UNC’s Fedora critical of CTE reports


Associated Press

CHARLOTTE, N.C.

North Carolina coach Larry Fedora said Wednesday he doesn’t believe it’s been proven that football causes the degenerative brain disease CTE and offered a passionate defense of a sport he believes is “under attack.”

Fedora, during interviews at Atlantic Coast Conference preseason media days, described the sport as an integral part of American culture and said it is “safer right now than it’s ever been,” though he acknowledged the risk of concussions in a sport featuring constant collisions.

It wasn’t clear who Fedora was referring to in saying the game was under attack, with the seventh-year Tar Heels coach noting, for example, “it’s more about people twisting data” to argue football is unsafe. He also said players should be educated on the risks of the game.

“I don’t think that the game of football, that it’s been proven that the game of football causes CTE,” Fedora said. “But that’s been put out there. We don’t really know yet.

“Are there the chances for concussions in the game of football? Yeah, we all have common sense, right? Yeah, there are. When you have two people running into each other or multiple people running into each other, there is a chance of a concussion. But again, I’m going to say, the game is safer than it’s ever been in the history of the game.”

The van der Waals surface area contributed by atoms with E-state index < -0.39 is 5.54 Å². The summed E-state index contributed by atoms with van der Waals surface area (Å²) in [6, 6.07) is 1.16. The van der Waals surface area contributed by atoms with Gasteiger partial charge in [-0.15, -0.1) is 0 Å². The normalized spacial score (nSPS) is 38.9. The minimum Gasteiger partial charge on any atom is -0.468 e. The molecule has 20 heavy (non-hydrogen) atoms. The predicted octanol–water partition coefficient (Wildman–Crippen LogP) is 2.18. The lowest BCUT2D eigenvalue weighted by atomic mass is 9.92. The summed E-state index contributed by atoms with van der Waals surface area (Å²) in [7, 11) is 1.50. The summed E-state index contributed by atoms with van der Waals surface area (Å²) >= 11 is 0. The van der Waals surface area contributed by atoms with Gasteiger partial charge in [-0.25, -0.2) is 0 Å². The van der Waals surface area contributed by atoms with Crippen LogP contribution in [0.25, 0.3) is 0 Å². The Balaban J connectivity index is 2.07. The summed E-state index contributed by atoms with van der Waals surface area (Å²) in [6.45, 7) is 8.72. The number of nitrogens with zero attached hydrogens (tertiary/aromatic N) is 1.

Known to cause violent moods, depression, dementia and other cognitive difficulties, CTE has been linked to the repeated hits to the head endured by football and hockey players, boxers and members of the military. The NFL’s billion-dollar concussion settlement included payouts for a qualifying diagnosis of CTE.

UNC reports secondary NCAA violations in football

North Carolina has reported secondary violations to the NCAA within the football program involving multiple players.

In a statement Wednesday night, UNC athletic director Bubba Cunningham says the NCAA has deemed the violations to be secondary in severity and that the school has “taken appropriate disciplinary action.” The statement didn’t specify the nature of that action or the violations.

Team spokesman Bobby Hundley said the violations involve multiple players, but wouldn’t specify a number. When asked about possible suspensions, Hundley said “specifics have not been finalized” and didn’t elaborate further.

WRAL TV in Raleigh first reported that the school has self-reported the violations to the NCAA, citing anonymous sources.

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